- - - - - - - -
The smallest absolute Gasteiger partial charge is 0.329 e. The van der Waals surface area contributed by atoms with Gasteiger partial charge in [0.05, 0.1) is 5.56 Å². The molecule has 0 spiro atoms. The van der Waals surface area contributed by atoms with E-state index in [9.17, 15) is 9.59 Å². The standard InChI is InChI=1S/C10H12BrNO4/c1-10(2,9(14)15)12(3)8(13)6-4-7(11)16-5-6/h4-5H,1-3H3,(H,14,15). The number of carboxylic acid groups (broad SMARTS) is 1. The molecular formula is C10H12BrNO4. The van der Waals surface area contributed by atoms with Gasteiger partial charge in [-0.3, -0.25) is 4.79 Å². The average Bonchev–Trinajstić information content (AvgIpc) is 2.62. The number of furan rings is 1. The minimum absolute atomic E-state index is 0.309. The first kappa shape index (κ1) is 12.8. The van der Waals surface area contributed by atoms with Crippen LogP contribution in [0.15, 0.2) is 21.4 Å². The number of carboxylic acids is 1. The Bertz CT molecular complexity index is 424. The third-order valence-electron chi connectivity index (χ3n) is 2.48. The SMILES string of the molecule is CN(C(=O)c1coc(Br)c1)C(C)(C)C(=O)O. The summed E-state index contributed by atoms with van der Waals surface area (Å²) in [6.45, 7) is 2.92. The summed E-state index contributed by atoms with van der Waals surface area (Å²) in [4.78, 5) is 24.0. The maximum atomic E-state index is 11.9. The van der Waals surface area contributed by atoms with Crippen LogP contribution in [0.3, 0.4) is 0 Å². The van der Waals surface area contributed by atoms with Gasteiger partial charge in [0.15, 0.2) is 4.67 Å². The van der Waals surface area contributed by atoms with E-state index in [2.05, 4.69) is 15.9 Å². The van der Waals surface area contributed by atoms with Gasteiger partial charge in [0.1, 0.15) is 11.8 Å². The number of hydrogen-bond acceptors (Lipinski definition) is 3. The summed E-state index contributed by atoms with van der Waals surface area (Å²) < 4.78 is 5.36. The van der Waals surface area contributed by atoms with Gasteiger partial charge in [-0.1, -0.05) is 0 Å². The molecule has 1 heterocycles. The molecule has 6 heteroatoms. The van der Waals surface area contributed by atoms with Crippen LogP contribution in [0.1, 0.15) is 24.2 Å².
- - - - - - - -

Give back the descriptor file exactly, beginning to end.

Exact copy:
The smallest absolute Gasteiger partial charge is 0.329 e. The van der Waals surface area contributed by atoms with Gasteiger partial charge in [0.05, 0.1) is 5.56 Å². The molecule has 0 spiro atoms. The van der Waals surface area contributed by atoms with E-state index in [9.17, 15) is 9.59 Å². The standard InChI is InChI=1S/C10H12BrNO4/c1-10(2,9(14)15)12(3)8(13)6-4-7(11)16-5-6/h4-5H,1-3H3,(H,14,15). The number of carboxylic acid groups (broad SMARTS) is 1. The molecular formula is C10H12BrNO4. The van der Waals surface area contributed by atoms with Gasteiger partial charge in [-0.3, -0.25) is 4.79 Å². The average Bonchev–Trinajstić information content (AvgIpc) is 2.62. The number of furan rings is 1. The minimum absolute atomic E-state index is 0.309. The first kappa shape index (κ1) is 12.8. The van der Waals surface area contributed by atoms with Crippen LogP contribution in [0.15, 0.2) is 21.4 Å². The number of carboxylic acids is 1. The Bertz CT molecular complexity index is 424. The third-order valence-electron chi connectivity index (χ3n) is 2.48. The SMILES string of the molecule is CN(C(=O)c1coc(Br)c1)C(C)(C)C(=O)O. The summed E-state index contributed by atoms with van der Waals surface area (Å²) in [6.45, 7) is 2.92. The summed E-state index contributed by atoms with van der Waals surface area (Å²) in [4.78, 5) is 24.0. The maximum atomic E-state index is 11.9. The van der Waals surface area contributed by atoms with Crippen LogP contribution in [0.3, 0.4) is 0 Å². The van der Waals surface area contributed by atoms with Gasteiger partial charge in [0.15, 0.2) is 4.67 Å². The van der Waals surface area contributed by atoms with E-state index in [2.05, 4.69) is 15.9 Å². The van der Waals surface area contributed by atoms with Gasteiger partial charge in [0.1, 0.15) is 11.8 Å². The number of hydrogen-bond acceptors (Lipinski definition) is 3. The summed E-state index contributed by atoms with van der Waals surface area (Å²) < 4.78 is 5.36. The van der Waals surface area contributed by atoms with Gasteiger partial charge in [-0.1, -0.05) is 0 Å². The molecule has 1 heterocycles. The molecule has 6 heteroatoms. The van der Waals surface area contributed by atoms with Crippen LogP contribution in [0.1, 0.15) is 24.2 Å².